Modernity and the Individual: An Indian Viewpoint
One can not understand
tradition without understanding modernity (and of course the other
way round) and one cannot understand tradition and modernity together
without asking some basic questions about human life and the various
forms it takes.
TRADITION is so much a part of human life that
in order to understand what tradition is all about one simply has
to understand what human life is like.
A human being is a living
being like any other kind of living being, and human life is
thus part and parcel of life on earth. (This is something that artists,
naturalists, and mothers never lose sight of.)
As a living being, a human being is in constant interaction
with the rest of the world – especially the rest of the world to which
living beings have access, that is to say, the interaction is harmonious
to the extent that it is conductive to the sustenance of life, the
environment of that human being.
Living just consists in this interaction, which maintains a
certain harmony between the living being and its environment. This interaction is no mere replacement of body tissue and replenishment
of body energy, no mere exchange of matter, energy, and information.
)’Information’ here stands
for a certain patterning or sharable arrangement – as with shadows
cast or footprints left by an animal or with shapes or sounds picked
up by its retina or cochlea). Rather,
this interaction is action and reaction in either direction.
Whenever and wherever the interaction diminishes or ceases,
life diminishes or ceases, life diminishes or ceases. If life ceases, this island of some orderly arrangement within an
ocean of comparative disorder merges with that ocean. Absence of harmony between the living being and its environment
spells danger or even failure for the particular living being, even
for the kind it belongs to, or for the population it belongs to. (’Population’ here stands for all the plants
and animals inhabiting a given locality in a given period in symbiotic
or competing or conflicting arrangement.)
The harmony can be achieved either by modifying the living
being or by modifying the environment.
The interaction achieves this harmony through
interaction between the living being and the environment. The interaction consists of the following:
The living being deals with the environment in overt manipulation
and coping and in covert monitoring and cognition. Likewise, with the kind and the population
the living being belongs to. Thus
it is that life actively modifies the environment and stands passively
modified by it and so adjusted to it.
The environment affects the living being in covertly offering opportunity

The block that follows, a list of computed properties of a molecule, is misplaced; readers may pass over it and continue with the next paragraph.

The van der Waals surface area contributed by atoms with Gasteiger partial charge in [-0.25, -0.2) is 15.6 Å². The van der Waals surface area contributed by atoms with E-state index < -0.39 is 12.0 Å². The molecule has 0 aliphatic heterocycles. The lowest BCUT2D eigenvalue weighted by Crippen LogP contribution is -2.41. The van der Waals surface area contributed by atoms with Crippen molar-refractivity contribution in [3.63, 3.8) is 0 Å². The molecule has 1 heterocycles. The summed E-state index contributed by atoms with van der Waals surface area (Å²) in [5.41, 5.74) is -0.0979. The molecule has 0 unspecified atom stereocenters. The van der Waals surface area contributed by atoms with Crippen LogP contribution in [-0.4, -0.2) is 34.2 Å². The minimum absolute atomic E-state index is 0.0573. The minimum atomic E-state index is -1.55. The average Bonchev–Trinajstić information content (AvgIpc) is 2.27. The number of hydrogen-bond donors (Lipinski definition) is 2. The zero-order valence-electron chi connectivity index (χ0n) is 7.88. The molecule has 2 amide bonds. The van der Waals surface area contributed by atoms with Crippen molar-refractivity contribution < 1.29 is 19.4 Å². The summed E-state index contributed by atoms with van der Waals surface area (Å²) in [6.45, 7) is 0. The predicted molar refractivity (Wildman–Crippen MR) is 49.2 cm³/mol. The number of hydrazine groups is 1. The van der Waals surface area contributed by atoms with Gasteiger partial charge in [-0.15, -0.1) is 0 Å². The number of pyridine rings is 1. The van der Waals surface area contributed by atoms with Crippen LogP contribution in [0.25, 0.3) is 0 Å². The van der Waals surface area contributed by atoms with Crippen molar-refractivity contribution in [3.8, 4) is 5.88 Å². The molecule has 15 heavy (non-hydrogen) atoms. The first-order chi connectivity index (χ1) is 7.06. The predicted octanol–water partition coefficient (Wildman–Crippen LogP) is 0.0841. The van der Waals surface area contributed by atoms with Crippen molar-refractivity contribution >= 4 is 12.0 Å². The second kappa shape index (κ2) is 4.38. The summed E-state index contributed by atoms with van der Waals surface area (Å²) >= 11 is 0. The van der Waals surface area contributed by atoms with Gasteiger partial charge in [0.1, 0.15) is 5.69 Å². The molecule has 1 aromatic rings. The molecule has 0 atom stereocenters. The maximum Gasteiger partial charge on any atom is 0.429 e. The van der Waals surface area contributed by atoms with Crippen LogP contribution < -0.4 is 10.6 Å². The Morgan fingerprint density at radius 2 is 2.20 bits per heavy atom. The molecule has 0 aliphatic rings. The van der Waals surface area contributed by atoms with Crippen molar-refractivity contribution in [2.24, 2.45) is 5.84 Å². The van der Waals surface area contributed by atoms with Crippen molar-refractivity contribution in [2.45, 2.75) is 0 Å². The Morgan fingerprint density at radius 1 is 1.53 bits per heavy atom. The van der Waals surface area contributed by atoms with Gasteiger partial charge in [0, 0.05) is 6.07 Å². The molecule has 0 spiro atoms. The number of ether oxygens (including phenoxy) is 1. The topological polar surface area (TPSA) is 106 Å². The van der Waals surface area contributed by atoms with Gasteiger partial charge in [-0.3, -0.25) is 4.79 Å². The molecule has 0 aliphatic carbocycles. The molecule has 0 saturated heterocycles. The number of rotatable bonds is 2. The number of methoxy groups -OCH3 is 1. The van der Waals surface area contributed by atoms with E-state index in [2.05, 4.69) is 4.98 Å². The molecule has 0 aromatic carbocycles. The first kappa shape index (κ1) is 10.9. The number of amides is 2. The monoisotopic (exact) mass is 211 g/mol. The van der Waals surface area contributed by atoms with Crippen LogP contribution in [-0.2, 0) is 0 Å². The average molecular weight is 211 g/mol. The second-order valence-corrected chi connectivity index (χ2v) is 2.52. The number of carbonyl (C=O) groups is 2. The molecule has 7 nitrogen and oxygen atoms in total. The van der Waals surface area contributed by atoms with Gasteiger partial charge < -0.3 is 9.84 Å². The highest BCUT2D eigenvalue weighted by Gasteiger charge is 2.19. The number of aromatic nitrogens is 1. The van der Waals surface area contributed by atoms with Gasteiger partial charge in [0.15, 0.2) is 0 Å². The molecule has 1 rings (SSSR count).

or resistance and overtly offering support or adversity. Likewise, with the kind and the population
the living being belongs to. Thus
it is that environment is supportive or neutral or hostile.
Harmonious interaction spells welfare and
success. Short of major catastrophes,
life goes on in an even tenor: living beings adjust and the environment
supports. The earth proves
to be a home. The environment
typically includes other living beings; typically, the ones belonging
to the same kind or to the same population have a special status for
the interacting living being. Thus,
any interaction with the other living being often leads to learning
from that living being.
a human being is a living being unlike any other kind of living
being. (This is something that preachers, humanists,
and dreamers never tire of reminding us of.) To begin with, humans are mammals and so they
are ‘higher’ animals with sexual and viviparous reproduction and physical
play and intimacy with the mate and with dependent sucklings. Active manipulation in response amounts here
to behavior (cheṣhṭita) and passive monitoring
in response amounts to experience (anubhava). Underlying their
behaviour and experience are certain inner compulsions, namely, drives
or abilities along with their modification through learning by oneself
and from somebody. The external
compulsions from the environment are often modified by livings through
selection (as of a locality with better water supply) and reshaping
(as a beaver’s dam).
is more, humans are no ordinary mammals.
They aspire to thrive in all sorts of environment: what is
more, like rats or sparrows or cockroaches, they appear to have done
so in spite of being weaklings when nature puts on a cruel face, their
hereditary equipment falling far too short.
Just how do human beings manage this feat? They are islands
of more intricate and so more delicate order, which is both a compensation
and a liability.
one of a human develops the capacities for bearing/begetting, for
mating, and for parenting in that order and at intervals, which is
awkward. A human is born unfinished, so to say: there
are few detailed innate programmes (comparable to nest-building),
rather more of broad directions, that need to be activated and shaped
by appropriate environmental condition (consider how clumsy human
parenting can be). The mating urge is round the year; the procreativity
depends not on the solar cycle but the lunar cycle. The day of this daytime mammal is not exhausted
in feeding, resting, saving of the skin, and mating (ahāra-nidrā-bhaya-maithunam-ca) with time enough on
hand to play and to explore the outer and the inner world.
Tradition, Modernity and the Individual: An Indian Viewpoint
There is an inner world and that includes the inner
or covert aspect of the outer world.
How is this possible? Behavior in human beings presupposes
a certain readiness to manipulate, that is, alertness (avadh̉ūna).
There is room not only for the sense of freewill (svādhīnatā)